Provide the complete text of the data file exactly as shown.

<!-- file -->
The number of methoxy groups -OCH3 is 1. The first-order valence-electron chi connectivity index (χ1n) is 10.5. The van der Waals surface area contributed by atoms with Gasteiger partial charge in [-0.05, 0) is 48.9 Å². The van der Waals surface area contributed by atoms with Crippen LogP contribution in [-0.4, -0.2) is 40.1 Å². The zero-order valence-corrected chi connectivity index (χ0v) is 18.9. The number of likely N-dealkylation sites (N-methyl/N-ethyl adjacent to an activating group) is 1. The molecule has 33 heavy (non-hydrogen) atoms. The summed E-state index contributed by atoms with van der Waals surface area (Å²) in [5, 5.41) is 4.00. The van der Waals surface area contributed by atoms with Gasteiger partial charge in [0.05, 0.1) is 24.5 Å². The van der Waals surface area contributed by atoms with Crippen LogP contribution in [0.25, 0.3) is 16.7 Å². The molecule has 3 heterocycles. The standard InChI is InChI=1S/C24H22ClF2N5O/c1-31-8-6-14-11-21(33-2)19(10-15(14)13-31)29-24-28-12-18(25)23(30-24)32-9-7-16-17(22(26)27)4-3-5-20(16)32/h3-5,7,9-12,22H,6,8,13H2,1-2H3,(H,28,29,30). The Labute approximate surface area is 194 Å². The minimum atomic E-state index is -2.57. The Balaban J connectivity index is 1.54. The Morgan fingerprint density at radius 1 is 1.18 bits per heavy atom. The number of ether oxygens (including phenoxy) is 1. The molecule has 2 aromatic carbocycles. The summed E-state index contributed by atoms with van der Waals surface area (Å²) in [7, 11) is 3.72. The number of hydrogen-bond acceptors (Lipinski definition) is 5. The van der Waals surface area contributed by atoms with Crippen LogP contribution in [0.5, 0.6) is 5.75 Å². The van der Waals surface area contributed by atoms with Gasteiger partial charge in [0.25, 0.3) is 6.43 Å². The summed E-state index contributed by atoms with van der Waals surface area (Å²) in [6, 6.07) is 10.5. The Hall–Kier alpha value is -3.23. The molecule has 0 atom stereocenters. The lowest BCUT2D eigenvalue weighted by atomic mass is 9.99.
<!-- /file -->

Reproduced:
The number of methoxy groups -OCH3 is 1. The first-order valence-electron chi connectivity index (χ1n) is 10.5. The van der Waals surface area contributed by atoms with Gasteiger partial charge in [-0.05, 0) is 48.9 Å². The van der Waals surface area contributed by atoms with Crippen LogP contribution in [-0.4, -0.2) is 40.1 Å². The zero-order valence-corrected chi connectivity index (χ0v) is 18.9. The number of likely N-dealkylation sites (N-methyl/N-ethyl adjacent to an activating group) is 1. The molecule has 33 heavy (non-hydrogen) atoms. The summed E-state index contributed by atoms with van der Waals surface area (Å²) in [5, 5.41) is 4.00. The van der Waals surface area contributed by atoms with Gasteiger partial charge in [0.05, 0.1) is 24.5 Å². The van der Waals surface area contributed by atoms with Crippen LogP contribution in [0.25, 0.3) is 16.7 Å². The molecule has 3 heterocycles. The standard InChI is InChI=1S/C24H22ClF2N5O/c1-31-8-6-14-11-21(33-2)19(10-15(14)13-31)29-24-28-12-18(25)23(30-24)32-9-7-16-17(22(26)27)4-3-5-20(16)32/h3-5,7,9-12,22H,6,8,13H2,1-2H3,(H,28,29,30). The Labute approximate surface area is 194 Å². The minimum atomic E-state index is -2.57. The Balaban J connectivity index is 1.54. The Morgan fingerprint density at radius 1 is 1.18 bits per heavy atom. The number of ether oxygens (including phenoxy) is 1. The molecule has 2 aromatic carbocycles. The summed E-state index contributed by atoms with van der Waals surface area (Å²) in [7, 11) is 3.72. The number of hydrogen-bond acceptors (Lipinski definition) is 5. The van der Waals surface area contributed by atoms with Crippen LogP contribution in [0.5, 0.6) is 5.75 Å². The van der Waals surface area contributed by atoms with Gasteiger partial charge in [0.25, 0.3) is 6.43 Å². The summed E-state index contributed by atoms with van der Waals surface area (Å²) in [6, 6.07) is 10.5. The Hall–Kier alpha value is -3.23. The molecule has 0 atom stereocenters. The lowest BCUT2D eigenvalue weighted by atomic mass is 9.99.